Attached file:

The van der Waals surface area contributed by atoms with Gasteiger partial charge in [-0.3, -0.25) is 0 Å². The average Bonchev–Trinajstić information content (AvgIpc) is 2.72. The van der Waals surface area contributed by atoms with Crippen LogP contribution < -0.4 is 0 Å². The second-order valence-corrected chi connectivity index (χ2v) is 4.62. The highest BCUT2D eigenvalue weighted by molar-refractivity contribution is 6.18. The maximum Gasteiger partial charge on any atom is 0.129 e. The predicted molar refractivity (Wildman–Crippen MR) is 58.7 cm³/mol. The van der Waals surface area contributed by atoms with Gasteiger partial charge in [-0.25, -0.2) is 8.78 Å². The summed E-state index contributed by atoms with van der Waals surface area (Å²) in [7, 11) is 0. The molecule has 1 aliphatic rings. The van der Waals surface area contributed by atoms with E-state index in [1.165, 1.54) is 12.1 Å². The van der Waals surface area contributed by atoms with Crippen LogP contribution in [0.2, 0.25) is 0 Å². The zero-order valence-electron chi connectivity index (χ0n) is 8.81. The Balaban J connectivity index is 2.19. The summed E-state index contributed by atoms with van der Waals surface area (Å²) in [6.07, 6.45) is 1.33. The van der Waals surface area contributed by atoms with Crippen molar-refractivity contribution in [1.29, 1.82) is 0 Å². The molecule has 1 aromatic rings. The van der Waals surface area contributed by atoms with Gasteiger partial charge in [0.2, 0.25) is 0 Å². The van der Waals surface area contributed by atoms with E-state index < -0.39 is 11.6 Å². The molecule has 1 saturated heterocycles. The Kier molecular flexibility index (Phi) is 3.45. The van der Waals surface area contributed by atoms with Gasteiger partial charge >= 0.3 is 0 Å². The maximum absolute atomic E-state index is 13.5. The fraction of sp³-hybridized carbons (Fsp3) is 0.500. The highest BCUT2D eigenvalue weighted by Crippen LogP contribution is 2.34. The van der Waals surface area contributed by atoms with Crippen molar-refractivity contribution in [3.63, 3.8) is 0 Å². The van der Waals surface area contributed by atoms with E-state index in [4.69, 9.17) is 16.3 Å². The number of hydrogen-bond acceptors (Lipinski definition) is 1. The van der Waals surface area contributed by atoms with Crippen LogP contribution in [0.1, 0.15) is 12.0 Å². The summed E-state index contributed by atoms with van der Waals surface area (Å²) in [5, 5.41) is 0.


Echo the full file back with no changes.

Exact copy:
The van der Waals surface area contributed by atoms with Gasteiger partial charge in [-0.3, -0.25) is 0 Å². The average Bonchev–Trinajstić information content (AvgIpc) is 2.72. The van der Waals surface area contributed by atoms with Crippen LogP contribution < -0.4 is 0 Å². The second-order valence-corrected chi connectivity index (χ2v) is 4.62. The highest BCUT2D eigenvalue weighted by molar-refractivity contribution is 6.18. The maximum Gasteiger partial charge on any atom is 0.129 e. The predicted molar refractivity (Wildman–Crippen MR) is 58.7 cm³/mol. The van der Waals surface area contributed by atoms with Gasteiger partial charge in [-0.25, -0.2) is 8.78 Å². The summed E-state index contributed by atoms with van der Waals surface area (Å²) in [7, 11) is 0. The molecule has 1 aliphatic rings. The van der Waals surface area contributed by atoms with E-state index in [1.165, 1.54) is 12.1 Å². The van der Waals surface area contributed by atoms with Crippen LogP contribution in [0.2, 0.25) is 0 Å². The zero-order valence-electron chi connectivity index (χ0n) is 8.81. The Balaban J connectivity index is 2.19. The summed E-state index contributed by atoms with van der Waals surface area (Å²) in [6.07, 6.45) is 1.33. The van der Waals surface area contributed by atoms with Crippen molar-refractivity contribution in [1.29, 1.82) is 0 Å². The molecule has 1 aromatic rings. The van der Waals surface area contributed by atoms with Gasteiger partial charge in [0.2, 0.25) is 0 Å². The van der Waals surface area contributed by atoms with E-state index < -0.39 is 11.6 Å². The molecule has 1 saturated heterocycles. The Kier molecular flexibility index (Phi) is 3.45. The van der Waals surface area contributed by atoms with Gasteiger partial charge >= 0.3 is 0 Å². The maximum absolute atomic E-state index is 13.5. The fraction of sp³-hybridized carbons (Fsp3) is 0.500. The highest BCUT2D eigenvalue weighted by Crippen LogP contribution is 2.34. The van der Waals surface area contributed by atoms with Crippen molar-refractivity contribution in [3.63, 3.8) is 0 Å². The van der Waals surface area contributed by atoms with E-state index in [4.69, 9.17) is 16.3 Å². The number of hydrogen-bond acceptors (Lipinski definition) is 1. The van der Waals surface area contributed by atoms with Crippen LogP contribution in [0.1, 0.15) is 12.0 Å². The summed E-state index contributed by atoms with van der Waals surface area (Å²) in [5, 5.41) is 0.